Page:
Magistrate Judge Karen Aileen Howze is a judge on the Superior Court of the District of Columbia in Washington, D.C. She was elected in 2010 to the Board of Trustees of the National Council of Juvenile and Family Court Judges.
Judicial Response to Elder Abuse
Article first published online: 25 NOV 2010
© 2010 National Council of Juvenile and Family Court Judges
Juvenile and Family Court Journal
Special Issue: Family Violence
Volume 61, Issue 4, pages 57–76, Fall 2010
How to Cite
Aileen Howze, J. K. and White, J. L. (2010), Judicial Response to Elder Abuse. Juvenile and Family Court Journal, 61: 57–76. doi: 10.1111/j.1755-6988.2010.01048.x
Jennifer L. White is the Attorney for Legal Programs with the Family Violence Prevention Fund. She also serves as curriculum attorney for the National Judicial Institute on Domestic Violence, a partnership of the Family Violence Prevention Fund, the National Council of Juvenile and Family Court Judges, and the Office on Violence Against Women.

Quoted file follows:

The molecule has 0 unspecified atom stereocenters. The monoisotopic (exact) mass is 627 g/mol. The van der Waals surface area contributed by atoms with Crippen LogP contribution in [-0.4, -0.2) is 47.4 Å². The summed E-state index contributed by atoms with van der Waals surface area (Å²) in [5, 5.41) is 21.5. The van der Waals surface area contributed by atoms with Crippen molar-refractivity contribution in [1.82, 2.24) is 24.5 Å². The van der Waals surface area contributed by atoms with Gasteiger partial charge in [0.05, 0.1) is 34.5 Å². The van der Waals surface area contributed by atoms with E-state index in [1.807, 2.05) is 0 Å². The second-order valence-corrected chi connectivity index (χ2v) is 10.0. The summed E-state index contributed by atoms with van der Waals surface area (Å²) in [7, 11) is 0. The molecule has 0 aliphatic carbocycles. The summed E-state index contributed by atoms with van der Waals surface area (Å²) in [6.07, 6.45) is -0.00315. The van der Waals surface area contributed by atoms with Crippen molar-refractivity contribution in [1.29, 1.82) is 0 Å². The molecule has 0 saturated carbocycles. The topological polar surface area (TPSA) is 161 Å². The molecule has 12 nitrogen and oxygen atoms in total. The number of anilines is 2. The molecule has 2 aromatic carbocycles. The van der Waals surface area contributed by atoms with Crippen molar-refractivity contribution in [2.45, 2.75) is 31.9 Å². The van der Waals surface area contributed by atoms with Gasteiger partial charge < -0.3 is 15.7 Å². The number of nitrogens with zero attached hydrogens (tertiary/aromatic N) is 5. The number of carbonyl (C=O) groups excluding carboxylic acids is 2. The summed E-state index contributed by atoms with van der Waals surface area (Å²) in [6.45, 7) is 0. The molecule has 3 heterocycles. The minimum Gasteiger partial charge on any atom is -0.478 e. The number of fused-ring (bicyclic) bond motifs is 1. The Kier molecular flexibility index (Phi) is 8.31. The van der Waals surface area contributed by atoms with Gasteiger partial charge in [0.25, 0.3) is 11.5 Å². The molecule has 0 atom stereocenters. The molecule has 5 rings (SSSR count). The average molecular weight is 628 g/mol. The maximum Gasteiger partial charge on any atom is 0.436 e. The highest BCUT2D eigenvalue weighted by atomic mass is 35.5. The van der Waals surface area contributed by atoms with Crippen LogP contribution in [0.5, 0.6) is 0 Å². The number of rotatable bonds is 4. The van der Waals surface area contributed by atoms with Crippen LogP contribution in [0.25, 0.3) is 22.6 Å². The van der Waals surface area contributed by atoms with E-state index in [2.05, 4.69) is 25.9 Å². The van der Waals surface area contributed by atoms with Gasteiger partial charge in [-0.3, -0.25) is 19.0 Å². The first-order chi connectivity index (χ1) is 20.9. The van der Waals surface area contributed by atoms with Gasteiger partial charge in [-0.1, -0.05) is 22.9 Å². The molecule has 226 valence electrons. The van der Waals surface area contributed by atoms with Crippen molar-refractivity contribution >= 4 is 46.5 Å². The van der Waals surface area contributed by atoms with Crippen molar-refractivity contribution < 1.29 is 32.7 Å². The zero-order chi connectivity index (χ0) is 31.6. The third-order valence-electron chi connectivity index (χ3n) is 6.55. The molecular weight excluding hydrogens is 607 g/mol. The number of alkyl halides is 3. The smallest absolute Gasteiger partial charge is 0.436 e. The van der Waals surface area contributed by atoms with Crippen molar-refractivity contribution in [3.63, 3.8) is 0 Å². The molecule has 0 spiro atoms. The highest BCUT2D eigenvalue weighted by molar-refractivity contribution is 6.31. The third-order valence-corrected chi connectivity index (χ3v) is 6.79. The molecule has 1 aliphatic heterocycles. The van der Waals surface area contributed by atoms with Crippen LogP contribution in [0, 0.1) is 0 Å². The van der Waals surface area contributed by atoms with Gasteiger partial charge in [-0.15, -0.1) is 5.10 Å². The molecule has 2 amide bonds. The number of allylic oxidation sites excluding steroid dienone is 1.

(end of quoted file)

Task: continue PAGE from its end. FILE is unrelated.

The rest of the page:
- Issue published online: 25 NOV 2010
- Article first published online: 25 NOV 2010
Reported cases of elder abuse are increasing throughout the United States. At the same time, identification of elder abuse issues by courts is considered “fair” or “poor.” To address the increased numbers of reported cases—particularly those where the victim is in an ongoing, trusted relationship with his or her perpetrator—the justice system must develop a concerted approach to resolving elder abuse cases. Along with the identification of the various forms and definitions of elder abuse, the courts face numerous challenges including the lack of reliable data and research on this form of abuse; the lack of laws, legal precedent, or appropriate remedies in elder abuse cases; complex evidentiary challenges; issues of victim capacity and victim choice, as well as assumptions about age and aging, limited resources, and the lack of a coordinated community response to elder abuse.